Environmental life cycle assessment is often thought of as cradle to grave and therefore as the most complete accounting of the environmental costs and benefits of a product or service. However, as anyone who has done an environmental life cycle assessment knows, existing tools have many problems: data is difficult to assemble and life cycle studies take months of effort. A truly comprehensive analysis is prohibitive, so analysts are often forced to simply ignore many facets of life cycle impacts. But the focus on one aspect of a product or service can result in misleading indications if that aspect is benign while other aspects pollute or are otherwise unsustainable. This book summarizes the EIO-LCA method, explains its use in relation to other life cycle assessment models, and provides sample applications and extensions of the model into novel areas. A final chapter explains the free, easy-to-use software tool available on a companion website. (www.eiolca.net) The software tool provides a wealth of data, summarizing the current U.S. economy in 500 sectors with information on energy and materials use, pollution and greenhouse gas discharges, and other attributes like associated occupational deaths and injuries. The joint project of twelve faculty members and over 20 students working together over the past ten years at the Green Design Institute of Carnegie Mellon University, the EIO-LCA has been applied to a wide range of products and services. It will prove useful for research, industry, and in economics, engineering, or interdisciplinary classes in green design. © 2006 by Resources for the Future. All rights reserved. All rights reserved.
Article
In the study of sustainable building materials, the comparison of the life cycle environmental performance of steel and reinforced concrete has been a popular and important topic. Based in Singapore, this is one of the first studies in the literature that applies both attributional and consequential life cycle approaches to compare the global warming potential and embodied energies of these two materials, which are widely used for the structural parts of buildings. It was found that 1 kilogram (kg) of steel can be replaced by 1 or 4.25 kg of reinforced concrete. Two consequential scenarios for each of three combinations of primary and secondary steel were assessed. It was found that reinforced concrete produces less carbon dioxide emissions and incurs less embodied energy in most of these cases, but when different sustainable primary steel-making technologies were incorporated, these results may be reversed. We applied consequential life cycle assessment and scenario analysis to describe how changes in the demand for structural steel and reinforced concrete in Singapore's building industry give rise to different environmental impacts. Specifically, the consequential life cycle approach revealed that, over the short term, the impact of substituting steel with reinforced concrete depends on the difference in impacts resulting from the transportation of these two materials within Singapore. Based on these lessons, integrated technology policies to improve the overall sustainability of using steel for construction were proposed.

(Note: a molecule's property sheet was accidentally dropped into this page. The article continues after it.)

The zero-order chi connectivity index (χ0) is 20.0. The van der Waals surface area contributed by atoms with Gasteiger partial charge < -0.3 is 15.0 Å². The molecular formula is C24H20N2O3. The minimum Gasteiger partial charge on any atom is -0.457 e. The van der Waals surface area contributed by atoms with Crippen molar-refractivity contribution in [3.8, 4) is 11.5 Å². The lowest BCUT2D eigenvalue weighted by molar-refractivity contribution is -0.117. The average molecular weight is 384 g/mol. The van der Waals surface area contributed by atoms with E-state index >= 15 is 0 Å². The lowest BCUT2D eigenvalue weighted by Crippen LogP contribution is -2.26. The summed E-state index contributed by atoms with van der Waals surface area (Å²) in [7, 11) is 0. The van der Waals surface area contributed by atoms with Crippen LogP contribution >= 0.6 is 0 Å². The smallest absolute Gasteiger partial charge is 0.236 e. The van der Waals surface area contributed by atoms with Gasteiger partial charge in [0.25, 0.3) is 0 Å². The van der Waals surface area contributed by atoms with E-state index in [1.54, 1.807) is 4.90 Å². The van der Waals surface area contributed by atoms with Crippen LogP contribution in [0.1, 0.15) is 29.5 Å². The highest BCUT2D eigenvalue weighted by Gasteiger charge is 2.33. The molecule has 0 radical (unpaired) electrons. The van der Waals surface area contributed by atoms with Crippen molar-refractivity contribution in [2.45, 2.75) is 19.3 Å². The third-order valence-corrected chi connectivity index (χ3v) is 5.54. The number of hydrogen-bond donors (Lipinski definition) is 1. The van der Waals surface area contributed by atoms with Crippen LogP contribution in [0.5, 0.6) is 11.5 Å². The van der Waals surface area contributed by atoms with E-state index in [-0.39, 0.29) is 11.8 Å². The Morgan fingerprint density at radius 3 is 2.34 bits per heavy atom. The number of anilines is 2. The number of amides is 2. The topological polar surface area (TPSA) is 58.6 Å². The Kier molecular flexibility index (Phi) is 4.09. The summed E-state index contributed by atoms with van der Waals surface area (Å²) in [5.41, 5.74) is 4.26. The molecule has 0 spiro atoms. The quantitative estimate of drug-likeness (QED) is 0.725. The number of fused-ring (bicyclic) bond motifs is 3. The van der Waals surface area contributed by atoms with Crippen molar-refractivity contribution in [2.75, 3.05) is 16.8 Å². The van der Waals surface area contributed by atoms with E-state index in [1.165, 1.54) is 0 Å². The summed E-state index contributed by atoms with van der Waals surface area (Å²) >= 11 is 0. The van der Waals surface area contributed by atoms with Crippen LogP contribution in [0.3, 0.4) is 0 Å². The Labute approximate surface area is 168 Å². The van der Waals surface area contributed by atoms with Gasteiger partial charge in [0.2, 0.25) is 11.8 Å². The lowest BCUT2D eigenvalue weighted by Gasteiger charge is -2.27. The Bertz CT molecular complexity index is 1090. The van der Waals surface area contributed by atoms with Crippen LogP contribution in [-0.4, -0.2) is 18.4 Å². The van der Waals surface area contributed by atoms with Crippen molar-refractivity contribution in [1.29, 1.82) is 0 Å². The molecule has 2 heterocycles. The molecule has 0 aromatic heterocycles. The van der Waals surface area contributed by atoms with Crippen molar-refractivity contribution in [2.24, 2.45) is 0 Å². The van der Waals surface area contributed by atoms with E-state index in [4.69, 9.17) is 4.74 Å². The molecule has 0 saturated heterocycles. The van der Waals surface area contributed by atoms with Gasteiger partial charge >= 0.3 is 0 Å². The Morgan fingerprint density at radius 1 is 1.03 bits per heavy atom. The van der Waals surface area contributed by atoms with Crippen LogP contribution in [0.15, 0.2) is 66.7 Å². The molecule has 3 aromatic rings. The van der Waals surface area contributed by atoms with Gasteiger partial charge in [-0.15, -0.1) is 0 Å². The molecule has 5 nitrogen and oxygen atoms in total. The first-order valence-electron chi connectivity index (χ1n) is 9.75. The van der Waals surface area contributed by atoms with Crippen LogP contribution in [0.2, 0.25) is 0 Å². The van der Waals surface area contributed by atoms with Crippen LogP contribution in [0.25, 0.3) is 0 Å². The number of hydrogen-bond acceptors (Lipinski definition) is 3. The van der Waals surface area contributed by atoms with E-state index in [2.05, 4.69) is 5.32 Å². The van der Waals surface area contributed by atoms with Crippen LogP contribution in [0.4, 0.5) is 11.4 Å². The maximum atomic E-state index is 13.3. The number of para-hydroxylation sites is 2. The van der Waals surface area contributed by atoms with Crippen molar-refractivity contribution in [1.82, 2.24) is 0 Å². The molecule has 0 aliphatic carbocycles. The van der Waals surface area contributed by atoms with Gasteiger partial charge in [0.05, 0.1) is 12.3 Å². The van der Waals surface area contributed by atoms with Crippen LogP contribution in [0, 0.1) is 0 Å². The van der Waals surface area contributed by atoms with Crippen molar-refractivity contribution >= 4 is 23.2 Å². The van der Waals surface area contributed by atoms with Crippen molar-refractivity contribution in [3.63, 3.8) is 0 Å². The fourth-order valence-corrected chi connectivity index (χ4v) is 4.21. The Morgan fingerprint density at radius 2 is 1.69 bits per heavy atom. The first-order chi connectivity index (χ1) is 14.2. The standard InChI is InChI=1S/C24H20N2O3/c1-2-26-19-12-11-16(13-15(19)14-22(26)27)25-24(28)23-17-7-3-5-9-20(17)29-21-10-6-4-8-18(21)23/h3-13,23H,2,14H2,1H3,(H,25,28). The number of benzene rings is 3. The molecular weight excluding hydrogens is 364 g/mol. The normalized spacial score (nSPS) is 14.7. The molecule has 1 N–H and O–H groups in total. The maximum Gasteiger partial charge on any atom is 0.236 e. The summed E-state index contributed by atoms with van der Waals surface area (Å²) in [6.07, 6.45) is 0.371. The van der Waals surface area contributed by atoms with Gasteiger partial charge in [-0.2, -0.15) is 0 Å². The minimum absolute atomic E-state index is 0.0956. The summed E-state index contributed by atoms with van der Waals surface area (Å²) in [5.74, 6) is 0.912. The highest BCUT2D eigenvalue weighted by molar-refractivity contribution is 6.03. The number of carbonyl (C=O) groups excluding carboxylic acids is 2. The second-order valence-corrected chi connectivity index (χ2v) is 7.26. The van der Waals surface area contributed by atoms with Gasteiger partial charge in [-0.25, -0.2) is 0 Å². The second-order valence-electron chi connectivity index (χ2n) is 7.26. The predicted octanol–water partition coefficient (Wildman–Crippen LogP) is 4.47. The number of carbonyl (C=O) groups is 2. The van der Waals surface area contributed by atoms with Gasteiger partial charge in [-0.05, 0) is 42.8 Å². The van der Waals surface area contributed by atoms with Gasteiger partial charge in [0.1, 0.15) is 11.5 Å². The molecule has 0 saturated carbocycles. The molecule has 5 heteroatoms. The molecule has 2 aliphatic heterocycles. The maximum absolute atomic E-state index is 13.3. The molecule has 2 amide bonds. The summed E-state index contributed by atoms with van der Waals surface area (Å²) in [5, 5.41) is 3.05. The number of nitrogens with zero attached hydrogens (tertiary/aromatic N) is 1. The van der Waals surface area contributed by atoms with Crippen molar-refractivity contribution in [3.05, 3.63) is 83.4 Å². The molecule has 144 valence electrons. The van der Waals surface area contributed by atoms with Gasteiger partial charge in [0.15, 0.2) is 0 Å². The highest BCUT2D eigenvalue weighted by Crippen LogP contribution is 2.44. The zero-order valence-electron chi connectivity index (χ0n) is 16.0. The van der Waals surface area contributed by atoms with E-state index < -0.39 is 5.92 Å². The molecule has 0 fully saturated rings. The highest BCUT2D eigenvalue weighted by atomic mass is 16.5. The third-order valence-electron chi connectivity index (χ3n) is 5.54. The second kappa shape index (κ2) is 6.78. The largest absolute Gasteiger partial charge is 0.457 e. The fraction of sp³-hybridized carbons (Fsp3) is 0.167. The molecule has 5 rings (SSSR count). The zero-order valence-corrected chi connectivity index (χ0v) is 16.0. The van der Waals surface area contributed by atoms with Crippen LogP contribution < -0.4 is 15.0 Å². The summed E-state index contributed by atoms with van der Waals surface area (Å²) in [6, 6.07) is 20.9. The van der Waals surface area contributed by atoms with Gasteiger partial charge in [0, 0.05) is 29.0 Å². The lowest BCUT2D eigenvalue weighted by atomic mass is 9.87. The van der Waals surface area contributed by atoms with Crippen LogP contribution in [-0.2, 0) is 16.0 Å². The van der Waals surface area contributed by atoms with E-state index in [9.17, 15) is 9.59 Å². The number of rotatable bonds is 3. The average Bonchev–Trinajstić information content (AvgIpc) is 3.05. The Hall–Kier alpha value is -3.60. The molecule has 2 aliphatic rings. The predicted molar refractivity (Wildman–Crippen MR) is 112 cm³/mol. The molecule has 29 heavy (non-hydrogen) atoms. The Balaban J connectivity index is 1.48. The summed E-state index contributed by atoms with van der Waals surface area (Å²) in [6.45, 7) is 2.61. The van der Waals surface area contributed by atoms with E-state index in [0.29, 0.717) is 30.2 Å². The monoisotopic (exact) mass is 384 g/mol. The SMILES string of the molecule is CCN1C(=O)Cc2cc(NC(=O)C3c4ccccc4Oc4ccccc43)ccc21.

Article